Most Americans can agree that having laws against child sex abuse is generally a good thing. But just as there can be too much of any good thing, some laws – no matter how well-intentioned – can go a few steps too far.
For example, a law that was recently passed in the state of Arizona…
As reported at Slate:
“The Arizona Supreme Court issued a stunning and horrifying decision on Tuesday, interpreting a state law to criminalize any contact between an adult and a child’s genitals.”
At first glance, it might appear to be one of those “good laws.” After all, no adult should have contact with a child’s genitals, right? But Slate’s Mark Joseph Stern points out one glaring problem:
“According to the court, the law’s sweep encompasses wholly innocent conduct, such as changing a diaper or bathing a baby. As the stinging dissent notes, ‘parents and other caregivers’ in the state are now considered to be ‘child molesters or sex abusers under Arizona law.’
Those convicted under the statute may be imprisoned for five years.”
Many other states have similar laws, but those laws stipulate that the intent of the contact must be sexual in nature. The Arizona law has no such stipulation – the state’s Supreme Court claimed that defendants could assert “lack of sexual motivation” at trial.”
And while some may be content to “trust the prosecutors” to refrain from bringing charges against parents who are simply engaged in normal parenting activities, a number of parents voiced concern. Independent Journal Review spoke to a few who weren’t so trusting:
Shannon noted that the law would put the risk of prosecution on daycares as well:
“I operated a home daycare for a while and had to change diapers and pottytrain as part of my job. If I didn’t, kids would have serious diaper rash, and possibly infection.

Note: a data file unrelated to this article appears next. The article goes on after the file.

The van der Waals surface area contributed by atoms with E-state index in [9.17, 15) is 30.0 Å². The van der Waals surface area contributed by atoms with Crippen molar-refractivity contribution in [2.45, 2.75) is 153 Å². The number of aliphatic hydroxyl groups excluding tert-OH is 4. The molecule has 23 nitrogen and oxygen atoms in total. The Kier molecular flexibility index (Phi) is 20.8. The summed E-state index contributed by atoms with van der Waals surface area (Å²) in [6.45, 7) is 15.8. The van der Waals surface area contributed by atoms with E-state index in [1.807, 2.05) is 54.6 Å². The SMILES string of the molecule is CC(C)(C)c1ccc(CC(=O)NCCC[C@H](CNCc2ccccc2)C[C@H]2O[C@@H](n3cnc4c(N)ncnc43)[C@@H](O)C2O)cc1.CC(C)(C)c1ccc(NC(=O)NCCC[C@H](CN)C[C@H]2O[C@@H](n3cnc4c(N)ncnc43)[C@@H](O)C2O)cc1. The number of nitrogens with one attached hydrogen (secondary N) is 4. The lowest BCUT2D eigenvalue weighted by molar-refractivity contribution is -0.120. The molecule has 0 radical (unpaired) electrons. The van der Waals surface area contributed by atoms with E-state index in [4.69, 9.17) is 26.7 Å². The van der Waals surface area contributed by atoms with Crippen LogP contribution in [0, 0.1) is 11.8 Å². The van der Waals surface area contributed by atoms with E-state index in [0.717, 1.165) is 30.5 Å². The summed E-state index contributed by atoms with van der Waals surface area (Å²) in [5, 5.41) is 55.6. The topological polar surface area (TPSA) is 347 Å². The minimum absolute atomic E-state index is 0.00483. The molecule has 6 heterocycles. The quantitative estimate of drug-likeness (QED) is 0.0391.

So essentially, with this law I’d either be guilty of possible sexual misconduct or gross negligence, either of which would be treated as child abuse.
I strongly believe children should be protected, but why are we not seeing stronger penalties for existing laws rather than new laws that would penalize responsible people who are just doing what is necessary when caring for infants and toddlers?”
Stevie raised another good question – what about doctors?
“This is insane. Not only is it outrageous when it comes to normal parenting responsibilities for everyone with babies and toddlers, but what about parents of kids with medical issues?
My seven-year-old can’t administer her own suppositories or enemas. Am I guilty of a crime for giving her medicine prescribed by a doctor?
And what about doctors? How does this law change exam and treatment protocols? Are doctors exempt from this ridiculous state interference in normal childcare? Or will they, like Arizona parents, now be banned from meeting the basic needs of kids who cannot yet meet them on their own?
What’s the alternative? How are diapers changed and baths given? How do babies get clothes on? These people have forgotten how to think. It’s pathetic.”
And Tia showed just how ridiculous the law could be in its application:
“Sooo kids go into foster care while their parents try to prove they were just innocently changing a diaper and the foster parents get fired for changing a diaper and the child is moved to another home that won’t work out because they will have to change a diaper.
It never ends. I can not wrap my head around the stupidity of this law. If they keep it this way, Arizona will empty out quick.”
Two justices dissented, writing:
“No one thinks that the legislature really intended to criminalize every knowing or intentional act of touching a child in the prohibited areas.
Reading the statutes as doing so creates a constitutional vagueness problem, as it would mean both that people do not have fair notice of what is actually prohibited.”
The Constitution, as part of the Due Process clause of the 14th Amendment, does not allow for the passage of laws that will be defined later – people must be aware what the law prohibits so that they can be held accountable when they choose to break it.
Stern also notes that such a change completely reverses roles inside the courtroom, forcing the defendant to prove his innocence rather than the state to prove guilt, and effectively erasing the “innocent until proven guilty” principle upon which the American justice system was built.